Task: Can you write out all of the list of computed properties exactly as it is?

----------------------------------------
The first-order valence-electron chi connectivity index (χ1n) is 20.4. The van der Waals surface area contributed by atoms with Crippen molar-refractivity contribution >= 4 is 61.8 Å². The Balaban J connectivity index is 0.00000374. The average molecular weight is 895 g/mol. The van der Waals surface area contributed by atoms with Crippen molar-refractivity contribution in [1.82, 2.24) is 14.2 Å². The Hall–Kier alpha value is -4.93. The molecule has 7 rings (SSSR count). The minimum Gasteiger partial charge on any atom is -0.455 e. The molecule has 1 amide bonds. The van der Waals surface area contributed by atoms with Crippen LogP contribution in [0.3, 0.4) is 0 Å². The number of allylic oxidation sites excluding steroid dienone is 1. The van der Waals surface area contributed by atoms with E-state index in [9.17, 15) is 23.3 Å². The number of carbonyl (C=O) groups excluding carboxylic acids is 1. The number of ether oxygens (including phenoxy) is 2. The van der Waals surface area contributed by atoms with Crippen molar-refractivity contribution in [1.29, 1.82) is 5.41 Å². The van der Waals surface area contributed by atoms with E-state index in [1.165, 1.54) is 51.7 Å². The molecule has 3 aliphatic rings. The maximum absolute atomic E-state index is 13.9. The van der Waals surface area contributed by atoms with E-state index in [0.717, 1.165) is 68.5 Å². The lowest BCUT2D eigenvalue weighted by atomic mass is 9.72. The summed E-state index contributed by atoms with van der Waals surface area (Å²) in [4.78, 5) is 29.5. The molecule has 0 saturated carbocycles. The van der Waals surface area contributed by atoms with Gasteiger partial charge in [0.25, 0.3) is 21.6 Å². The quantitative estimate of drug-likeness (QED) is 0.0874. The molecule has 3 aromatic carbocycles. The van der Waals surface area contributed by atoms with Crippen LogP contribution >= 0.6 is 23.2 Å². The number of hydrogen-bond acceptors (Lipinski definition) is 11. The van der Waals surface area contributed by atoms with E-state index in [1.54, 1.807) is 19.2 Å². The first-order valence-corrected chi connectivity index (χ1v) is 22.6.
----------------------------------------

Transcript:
The first-order valence-electron chi connectivity index (χ1n) is 20.4. The van der Waals surface area contributed by atoms with Crippen molar-refractivity contribution >= 4 is 61.8 Å². The Balaban J connectivity index is 0.00000374. The average molecular weight is 895 g/mol. The van der Waals surface area contributed by atoms with Crippen molar-refractivity contribution in [1.82, 2.24) is 14.2 Å². The Hall–Kier alpha value is -4.93. The molecule has 7 rings (SSSR count). The minimum Gasteiger partial charge on any atom is -0.455 e. The molecule has 1 amide bonds. The van der Waals surface area contributed by atoms with Crippen LogP contribution in [0.3, 0.4) is 0 Å². The number of allylic oxidation sites excluding steroid dienone is 1. The van der Waals surface area contributed by atoms with E-state index in [9.17, 15) is 23.3 Å². The number of carbonyl (C=O) groups excluding carboxylic acids is 1. The number of ether oxygens (including phenoxy) is 2. The van der Waals surface area contributed by atoms with Crippen molar-refractivity contribution in [1.29, 1.82) is 5.41 Å². The van der Waals surface area contributed by atoms with E-state index in [1.165, 1.54) is 51.7 Å². The molecule has 3 aliphatic rings. The maximum absolute atomic E-state index is 13.9. The van der Waals surface area contributed by atoms with E-state index in [0.717, 1.165) is 68.5 Å². The lowest BCUT2D eigenvalue weighted by atomic mass is 9.72. The summed E-state index contributed by atoms with van der Waals surface area (Å²) in [4.78, 5) is 29.5. The molecule has 0 saturated carbocycles. The van der Waals surface area contributed by atoms with Gasteiger partial charge in [0.25, 0.3) is 21.6 Å². The quantitative estimate of drug-likeness (QED) is 0.0874. The molecule has 3 aromatic carbocycles. The van der Waals surface area contributed by atoms with Crippen LogP contribution >= 0.6 is 23.2 Å². The number of hydrogen-bond acceptors (Lipinski definition) is 11. The van der Waals surface area contributed by atoms with E-state index in [1.54, 1.807) is 19.2 Å². The first-order valence-corrected chi connectivity index (χ1v) is 22.6.